I have been a revolutionary warrior since 1989. Outraged by the lack of concern and growing evidence about the risks of synthetics and toxic residuals on women’s health.
I started my global campaign, as with all good BLOODY revolutions, because I got ANGRY. I started to raise awareness about these undisclosed issues which the proprietary tampon industry thought were unimportant and invisible to women. I spoke out about dioxin residuals in tampons which were all produced using chlorine bleached, synthetic viscose rayon – occasionally mixed up with a few percent of GMO, heavily pesticide sprayed, conventionally-grown cotton.
I felt that my voice could help to make women think seriously about what they were buying and using, and wanted to educate them on the risks of using tampons made from viscose/rayon with respect to dioxin, organochlorines, fragrances, lubricants, plastics and azo dyes, compared to Natracare’s organic 100% cotton tampons.
In the years before the internet, shared campaigning groups helped me to amplify my message, such as the Women’s Environmental Network and Greenpeace. First to get informational web pages up on the internet in the mid 1990’s, Natracare was communicating our campaigning message to anyone who could receive it and whoever was willing to pass it on!
Natracare was able to be included in ground-breaking research, conducted by Dr Tierno of New York University Medical School, into the impact on TSS of different fibre types used to make tampons. As the only 100% cotton tampon being produced anywhere in the world, Natracare was the only 100% cotton tampon included in the peer-reviewed and published research in which Natracare came out as the safest option to reduce the risk for TSS – the rest is history. Corporate lawyers representing the major brands of tampons, as well as their industry body, made up their own campaign to assault my integrity and attempted to discredit my Natracare brand by a bombardment of harassment and damage limitation press releases. I imagine they were intent on shutting me up and closing me down but as a revolutionary pioneer who was also very angry at the industry, and concerned for my Sisters using their products, my outspoken truths about carcinogenic dioxin in tampons and their future impact on women’s health and our environment continue to this day – relentlessly.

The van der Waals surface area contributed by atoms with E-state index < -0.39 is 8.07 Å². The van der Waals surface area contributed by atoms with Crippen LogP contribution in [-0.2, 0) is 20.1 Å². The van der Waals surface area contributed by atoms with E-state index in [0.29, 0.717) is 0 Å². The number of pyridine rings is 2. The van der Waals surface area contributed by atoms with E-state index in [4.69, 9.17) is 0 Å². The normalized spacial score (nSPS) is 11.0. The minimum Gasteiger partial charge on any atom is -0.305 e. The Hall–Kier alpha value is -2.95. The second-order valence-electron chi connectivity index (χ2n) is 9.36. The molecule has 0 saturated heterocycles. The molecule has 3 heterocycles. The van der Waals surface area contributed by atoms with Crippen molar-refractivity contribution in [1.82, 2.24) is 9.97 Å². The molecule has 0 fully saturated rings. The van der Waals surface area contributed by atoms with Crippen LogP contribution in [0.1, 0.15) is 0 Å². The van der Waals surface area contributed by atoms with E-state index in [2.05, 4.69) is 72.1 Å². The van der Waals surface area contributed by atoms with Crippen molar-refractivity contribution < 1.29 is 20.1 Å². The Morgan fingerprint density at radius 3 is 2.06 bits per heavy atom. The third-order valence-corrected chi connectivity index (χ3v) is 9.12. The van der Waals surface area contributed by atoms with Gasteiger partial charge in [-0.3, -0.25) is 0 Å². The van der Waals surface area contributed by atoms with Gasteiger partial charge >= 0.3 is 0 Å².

I was soon not to be alone in this quest. After the research published in July 1994 by Philip Tierno and Bruce Hana (Propensity of Tampons and Barrier Contraceptives to Amplify Staphylococcus Aureus Toxic Shock Syndrome Toxin 1), I was contacted by Karen Houppert of the Village Voice for an article which was to be published Feb 7th, 1995 called “Pulling the Plug on the Sanitary Protection Industry” which headlined on the front cover as “Embarrassed to Death, the hidden dangers of the Tampon Industry”. The article exposed that in the USA, there was no reliable government oversight, failing to regulate organochlorines (chlorine bleaching releases dioxin, which is a member of this family of chemicals – as is Agent Orange!)
Even way back in 1994, we were calling for ingredients to be listed on feminine hygiene packaging, just as shampoo ingredients were required to declared, yet there wasn’t, and still is not, a comparable requirement for tampons or pads – despite the fact that they are held for hours in one of the most porous and absorbent parts of a woman’s body.